Many young people were left unsure of their futures since the news that Carillion, the UK's largest construction apprentice employer, was dissolving, but things are now looking up.
If you read anything in a tabloid newspaper, you'd think that the young people of today are nothing but delicate little "snowflakes" – offended by everything, right down to the ever-rising price of avocados.
You only have to talk to a real-life young person to know that's not the case. An entire university study has been dedicated to the idea of Generation Snowflake, and you won't be surprised to find that it's an exaggerated, over-generalised load of nonsense.
Okay, maybe not the avocado part. C'mon, we've got to have some nice things.
Researches from the University of Leeds' Institute for Teaching interviewed 55 undergrads as part of their study into student resilience, and had another 185 complete survey questionnaires.
Students were asked what they thought about the snowflake generation - students who were "quick to take offence and too emotionally vulnerable to cope with views that challenge their own", and also the idea of 'trigger-warnings' - where individuals are notified of potentially distressing content before being exposed to it.
Surprisingly, large numbers of students hadn't even heard of the term 'snowflake generation' or even 'trigger-warnings', and if they were aware of the concept, it wasn't usually in terms of education and more in terms of internet use.
Rather than the negative associations, where 'trigger-warnings' are viewed as a form of censorship, the participating students largely agreed that the warnings allowed them to be prepared for potentially disturbing content, rather than choosing not to engage with it at all.
Overall, the participants "were likely to say that they could see some truth in ['snowflake generation'], but that it was an unfair, sweeping label for an eclectic group of people."
We're sure over the past year you’ve heard the abbreviation VR thrown about at just about any announcement of a new tech device. VR stands for Virtual Reality and it’s starting to creep into our lives whether you want it to or not. Now the question is, will virtual reality change how we gain soft skills?
It's not all about getting a good enough job to get by, or even to just start making a dent in those hefty students loans. But that should be fairly obvious, right? No point studying for 3+ extra years, only to fall into a job that's completely the wrong fit.
If it's not for you, chances are you won't like it. And if you don't like it, chances are you won't be able to force yourself to get up and go to it every morning for all that long.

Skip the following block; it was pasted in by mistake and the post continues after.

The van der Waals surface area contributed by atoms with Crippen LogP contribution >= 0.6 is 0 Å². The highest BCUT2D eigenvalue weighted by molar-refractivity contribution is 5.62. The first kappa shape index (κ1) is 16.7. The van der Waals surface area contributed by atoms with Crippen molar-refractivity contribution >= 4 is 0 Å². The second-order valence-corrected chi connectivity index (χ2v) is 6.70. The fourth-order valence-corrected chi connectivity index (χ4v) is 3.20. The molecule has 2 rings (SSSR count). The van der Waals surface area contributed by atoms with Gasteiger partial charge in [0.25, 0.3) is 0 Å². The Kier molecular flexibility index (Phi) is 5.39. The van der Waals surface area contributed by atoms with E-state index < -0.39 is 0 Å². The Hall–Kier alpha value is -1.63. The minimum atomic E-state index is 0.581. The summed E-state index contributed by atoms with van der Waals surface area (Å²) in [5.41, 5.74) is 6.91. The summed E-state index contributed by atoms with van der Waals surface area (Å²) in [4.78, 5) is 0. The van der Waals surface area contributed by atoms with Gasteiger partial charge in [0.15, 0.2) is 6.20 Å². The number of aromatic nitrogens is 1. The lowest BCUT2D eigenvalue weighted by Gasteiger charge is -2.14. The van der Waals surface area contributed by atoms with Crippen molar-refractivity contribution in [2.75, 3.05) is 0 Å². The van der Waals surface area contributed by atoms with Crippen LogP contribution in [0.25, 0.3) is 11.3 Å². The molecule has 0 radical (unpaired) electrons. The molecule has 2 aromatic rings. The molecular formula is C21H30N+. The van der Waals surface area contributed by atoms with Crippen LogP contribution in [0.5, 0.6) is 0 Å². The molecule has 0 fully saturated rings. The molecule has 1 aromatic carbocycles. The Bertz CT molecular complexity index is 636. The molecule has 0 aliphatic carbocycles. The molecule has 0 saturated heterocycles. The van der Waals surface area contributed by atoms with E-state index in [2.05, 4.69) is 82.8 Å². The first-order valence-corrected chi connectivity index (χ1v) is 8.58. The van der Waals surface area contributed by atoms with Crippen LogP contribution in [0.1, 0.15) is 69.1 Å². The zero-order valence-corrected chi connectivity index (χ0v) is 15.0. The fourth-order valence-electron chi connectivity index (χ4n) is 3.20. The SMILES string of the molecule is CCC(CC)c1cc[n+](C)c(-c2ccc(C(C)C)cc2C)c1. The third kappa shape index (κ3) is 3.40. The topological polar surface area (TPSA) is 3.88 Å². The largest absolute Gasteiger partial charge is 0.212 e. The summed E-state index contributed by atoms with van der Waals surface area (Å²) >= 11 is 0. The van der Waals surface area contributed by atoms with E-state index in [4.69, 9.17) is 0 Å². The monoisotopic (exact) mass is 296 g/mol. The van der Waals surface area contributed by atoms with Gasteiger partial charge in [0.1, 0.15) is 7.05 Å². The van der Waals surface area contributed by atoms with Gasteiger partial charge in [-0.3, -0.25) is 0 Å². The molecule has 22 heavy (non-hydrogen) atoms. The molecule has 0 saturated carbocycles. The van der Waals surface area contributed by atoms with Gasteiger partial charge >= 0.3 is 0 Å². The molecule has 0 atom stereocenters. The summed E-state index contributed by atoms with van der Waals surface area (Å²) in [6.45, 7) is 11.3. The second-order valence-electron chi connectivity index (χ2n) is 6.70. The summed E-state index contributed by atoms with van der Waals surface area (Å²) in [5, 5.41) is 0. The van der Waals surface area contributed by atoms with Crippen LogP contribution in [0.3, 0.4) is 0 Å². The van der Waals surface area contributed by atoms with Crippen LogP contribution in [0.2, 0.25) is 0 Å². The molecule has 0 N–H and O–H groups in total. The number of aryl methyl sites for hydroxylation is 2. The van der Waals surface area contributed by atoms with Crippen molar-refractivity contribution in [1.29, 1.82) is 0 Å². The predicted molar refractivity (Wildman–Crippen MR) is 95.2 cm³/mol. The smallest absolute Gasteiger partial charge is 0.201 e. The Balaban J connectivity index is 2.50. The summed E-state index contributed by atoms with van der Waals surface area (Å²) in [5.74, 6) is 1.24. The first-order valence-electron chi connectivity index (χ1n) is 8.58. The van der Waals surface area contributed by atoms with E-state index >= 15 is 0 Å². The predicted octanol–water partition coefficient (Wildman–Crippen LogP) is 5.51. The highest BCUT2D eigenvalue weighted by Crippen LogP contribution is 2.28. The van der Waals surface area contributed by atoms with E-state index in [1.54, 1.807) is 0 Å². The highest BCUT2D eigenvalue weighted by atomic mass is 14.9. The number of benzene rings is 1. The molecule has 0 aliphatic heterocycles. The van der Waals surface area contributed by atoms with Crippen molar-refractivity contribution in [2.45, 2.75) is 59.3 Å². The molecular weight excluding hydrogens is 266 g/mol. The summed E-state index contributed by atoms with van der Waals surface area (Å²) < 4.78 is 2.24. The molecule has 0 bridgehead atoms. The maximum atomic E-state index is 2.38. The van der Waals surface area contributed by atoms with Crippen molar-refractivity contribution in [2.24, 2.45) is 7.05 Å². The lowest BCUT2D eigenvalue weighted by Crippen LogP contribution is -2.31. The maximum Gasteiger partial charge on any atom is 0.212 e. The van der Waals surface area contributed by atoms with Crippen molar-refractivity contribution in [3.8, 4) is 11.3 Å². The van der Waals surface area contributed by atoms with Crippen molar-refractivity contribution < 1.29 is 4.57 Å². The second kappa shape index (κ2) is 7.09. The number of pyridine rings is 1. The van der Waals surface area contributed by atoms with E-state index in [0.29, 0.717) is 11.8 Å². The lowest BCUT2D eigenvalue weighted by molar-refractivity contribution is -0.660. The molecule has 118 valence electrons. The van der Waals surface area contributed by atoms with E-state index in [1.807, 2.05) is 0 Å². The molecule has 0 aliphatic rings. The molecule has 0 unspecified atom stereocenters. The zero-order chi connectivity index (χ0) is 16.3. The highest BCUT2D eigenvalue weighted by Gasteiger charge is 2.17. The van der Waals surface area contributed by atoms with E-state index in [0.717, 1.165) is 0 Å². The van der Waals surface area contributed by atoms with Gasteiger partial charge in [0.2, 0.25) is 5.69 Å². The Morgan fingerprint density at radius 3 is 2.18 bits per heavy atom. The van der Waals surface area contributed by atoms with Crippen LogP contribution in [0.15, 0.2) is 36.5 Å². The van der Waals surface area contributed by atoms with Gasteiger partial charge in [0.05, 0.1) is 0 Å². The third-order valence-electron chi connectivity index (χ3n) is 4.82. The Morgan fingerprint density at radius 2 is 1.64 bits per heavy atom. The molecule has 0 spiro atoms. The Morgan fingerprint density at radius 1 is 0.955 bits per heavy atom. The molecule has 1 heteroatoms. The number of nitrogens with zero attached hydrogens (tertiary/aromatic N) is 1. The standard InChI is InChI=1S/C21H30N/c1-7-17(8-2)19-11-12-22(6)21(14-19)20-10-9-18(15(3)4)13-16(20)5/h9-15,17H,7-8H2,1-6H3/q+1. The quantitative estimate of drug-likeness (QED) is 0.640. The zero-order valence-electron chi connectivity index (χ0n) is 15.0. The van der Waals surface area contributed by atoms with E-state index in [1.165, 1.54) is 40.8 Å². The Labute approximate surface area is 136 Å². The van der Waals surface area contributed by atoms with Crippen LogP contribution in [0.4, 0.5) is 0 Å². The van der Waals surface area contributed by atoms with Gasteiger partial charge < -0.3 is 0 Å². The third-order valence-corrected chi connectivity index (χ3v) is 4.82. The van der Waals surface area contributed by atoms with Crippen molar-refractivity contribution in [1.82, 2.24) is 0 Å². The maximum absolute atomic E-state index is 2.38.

We've all heard it, right? The dreaded millennial Catch-22: to get experience, you need a job. To get a job, you need experience.
Unsurprisingly, high numbers of young people in the UK go through long unpaid placements, internships and work experience programmes to gain the experience required for their first full-time job.
This may seem like an inevitable link in the career chain, but for many, unpaid internships are a pretty crappy thing. Primarily, unpaid placements work only on the basis that you have significant savings to support you while you're working for (optimistically) experience, or (pessimistically) nothing.
Not to scare you or anything, but today, January 15th, is a pretty darn important deadline. That's right, it's D-Day.
And the cut off is at 6pm.
If you've already got your UCAS application in, congrats, you're on the ball and we applaud your organisational skills. You may burn this message after reading, unless you'd like to keep the info safe in the off-chance you don't get the acceptance offers we know you deserve this time around.
If you're hoping to start university in 2018, and haven't yet submitted your UCAS application, now is the time to act – and panic slightly, but only if that's going to motivate you. No headless chickens here, please.
A pretty cool article by the Telegraph has analysed new data from UCAS, which found that last year, half the students embarking on their journey into university were the first in their family to do so.
This is the first time on record that the number of students with non-academic parents has matched the number of those from advantaged, academic backgrounds.
If you've already started your uni career, you now know that textbooks are the necessary evil that slash at your alcoholic beverage budget. If you're just about to start, let us tell you now: you've got to pay for these bad boys all by yourself and they're nothing to laugh about.
Sometimes lecturers have a reading list as long as your arm, and borrowing from the library just won't cut it when there's 60 of you clamouring for the single dogeared copy of Particle Physics: A Very Short Introduction.
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We're always interested to hear from talented young writers, so if you'd like to feature as a guest author then hit us up for more details.